NAGA PORK CURRY AND SUNDAY ROAST TO SEND ‘SHIVERS’ DOWN YOUR SOUL
13 Aug 2017 05:49am IST
This is a belt on perpetual oxygen. A magnet that draws vast swathes of humanity, literally sucking them from the offices and other work places in Bombay, Bangalore, Delhi each weekend to deliver them in a rocket propelled fashion for a weekend, and now long weekends, to Candolim, Baga, Calangute and further north.
With the long term folks not quite staying so long, the long enduring associations of restaurant, bar and shack owners with guests, mainly from the UK have given way to weekends of quick friendship with owners of nightclubs and pubs. Having a nightclub owner on speed dial is a big plus among the weekend visitors, a sign of having “arrived”.
But are the old times and more importantly the slow paced times still in a corner somewhere? In a by-lane perhaps, or in a back street away from the glare, heat and noise of the pulsating nightclubs. Perhaps the Goa of old is a fly on the wall, innocuous but intrigued at the Goa of the ‘new’. The Goa of the old happened when relationships between tourist and places were like that of family, and when the crutches of Facebook or Instagram were not needed to like and connect.
Sometime in the recent past, on a totally non planned wandering in the direction of Candolim, with none of the questions and quintessential dilemmas plaguing me overtly, I chanced upon place which is forever there in the recesses of our hearts, sadly drowned by the din of today’s Goa.
It was way past midnight and the lights on the little street that leads in from the busy thoroughfare that goes from Candolim to Sinquerim, right opposite Kingfisher Villa (arguably the former headquarters of hedonism) is dark and desolate. I walked a few steps and turned left into what appeared to be a private residence (which it also is) and entered a garden. And like all such experiences – biblical or otherwise – the entry into this garden, even when it’s dark and lonely, does strike a chord.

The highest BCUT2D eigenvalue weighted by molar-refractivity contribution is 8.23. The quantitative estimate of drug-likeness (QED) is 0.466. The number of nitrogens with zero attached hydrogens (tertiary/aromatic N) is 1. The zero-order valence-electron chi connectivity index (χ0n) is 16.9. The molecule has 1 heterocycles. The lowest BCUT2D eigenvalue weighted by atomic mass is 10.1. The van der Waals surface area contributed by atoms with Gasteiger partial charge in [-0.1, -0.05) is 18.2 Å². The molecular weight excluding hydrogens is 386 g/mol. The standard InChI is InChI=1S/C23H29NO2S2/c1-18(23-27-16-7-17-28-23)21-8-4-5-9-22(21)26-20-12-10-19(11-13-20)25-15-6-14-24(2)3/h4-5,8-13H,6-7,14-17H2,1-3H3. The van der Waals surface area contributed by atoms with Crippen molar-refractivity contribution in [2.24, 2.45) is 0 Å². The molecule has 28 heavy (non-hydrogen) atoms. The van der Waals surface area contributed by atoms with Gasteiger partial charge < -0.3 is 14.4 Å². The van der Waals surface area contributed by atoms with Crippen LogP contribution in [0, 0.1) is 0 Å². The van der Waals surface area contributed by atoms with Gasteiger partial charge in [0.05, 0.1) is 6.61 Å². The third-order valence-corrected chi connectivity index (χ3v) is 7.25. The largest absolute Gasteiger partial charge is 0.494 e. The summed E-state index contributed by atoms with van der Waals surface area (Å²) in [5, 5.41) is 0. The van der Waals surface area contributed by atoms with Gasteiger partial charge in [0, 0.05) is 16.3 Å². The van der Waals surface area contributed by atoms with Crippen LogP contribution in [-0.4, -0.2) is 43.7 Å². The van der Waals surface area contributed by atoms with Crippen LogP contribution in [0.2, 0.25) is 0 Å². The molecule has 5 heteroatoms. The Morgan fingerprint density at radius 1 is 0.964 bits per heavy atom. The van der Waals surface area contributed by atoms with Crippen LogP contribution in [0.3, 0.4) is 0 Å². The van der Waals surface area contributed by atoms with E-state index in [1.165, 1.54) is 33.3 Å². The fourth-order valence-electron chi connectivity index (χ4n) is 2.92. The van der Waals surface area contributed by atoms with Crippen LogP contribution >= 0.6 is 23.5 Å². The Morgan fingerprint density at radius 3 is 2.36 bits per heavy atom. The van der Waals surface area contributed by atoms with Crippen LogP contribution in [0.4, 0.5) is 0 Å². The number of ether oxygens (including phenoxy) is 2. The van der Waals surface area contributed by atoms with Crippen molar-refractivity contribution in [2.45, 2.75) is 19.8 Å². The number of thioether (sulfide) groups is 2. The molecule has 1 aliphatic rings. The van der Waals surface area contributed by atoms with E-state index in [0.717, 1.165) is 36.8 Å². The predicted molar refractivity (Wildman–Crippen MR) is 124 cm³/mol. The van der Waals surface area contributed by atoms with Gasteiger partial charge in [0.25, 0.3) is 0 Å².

Shivers, the garden restaurant is the home, hearth and handiwork of the Bombay returned Melroy D Souza. And when he is not playing pool, with a passion that might join the Indian squad for the world pool championships, he makes Goan food and Naga food with such equal elan that it’s difficult to pick one, on any given day. And along the way, he has slow cooked and baked friendships of ease and perfection with folks from all over the world who have come to Shivers for over a decade and more, to lounge by the garden, listen to, play and partake in excellent music, sing and do simple things which make life living – like having a great Sunday roast.
Now the Sunday roast, is not a dish or a mere meal. It’s an institution where the roast meat – chicken, pork or beef is merely a player – albeit the central one, in the overall multitude of elements that go towards the making of this institution. And the elements, if we may solemnly name them, perhaps in their order of importance: carrots, cauliflower, cabbage, french beans, green peas, boiled potatoes, yorkshire pudding, english gravy and crackling sage and onion stuffing along with the choice of sauces, horseradish, apple sauce, mint sauce and mustard sauce. Speaking of sage, my personal favourite, if available in Goa, is the rich peppery rosemary flavour which pairs with roasts so well. And Melroy does this to perfection.
Moving back to current reality, the garden at Shivers, the nerve centre of excitement, revelry, great food and music, is on a “restful” sabbatical in the monsoons. Up above on the first floor, boys from other restaurants are playing pool, the bar half open but always willing to get a couple of rounds for late night owls like yours truly. Around the pool table, many of the boys who run shacks, restaurants and bars, use this season to unwind and catch up. These are the simple joys of real laid back Goan bars and restaurants. But Melroy’s magic does lie in the food he serves with a twist. Where else in Goa will you get absolutely authentic naga pork curry, where the flavours and the juices are so different? And he does this with other meats too and you can even order a Naga Thali with beef, or chicken, Naga style. And while you are at it, do call for a king chilly chutney. But his USP is getting his naga food just as right as his Goan thalis and those too with a typical Melroy twist, like a samarachi thali, a prawn balchao thali and a sorpotel pulao thali. The thalis are yet to be sampled and the first on the to do list is the Sorpotel pulao thali.
Sitting on the first floor, that evening, with the stillness of the night broken by the laughter of the boys playing pool, and tucking into steaming naga pork curry and some homemade dal, there were real moments of epiphany – that this is the Goa, we once came for and lived here. This is why Goa is home and this is why our land and its people are unique. What we see in the nightclubs and the five star hotels, is what those of us, who chose to make Goa home, ran away from.
As yours truly walked back down the lane, late into the night, there was spring on the feet and a happy song in the heart. And the Naga pork curry wasn’t the reason. It was the place where it was had, a place built with very different bricks. Real Goan bricks.
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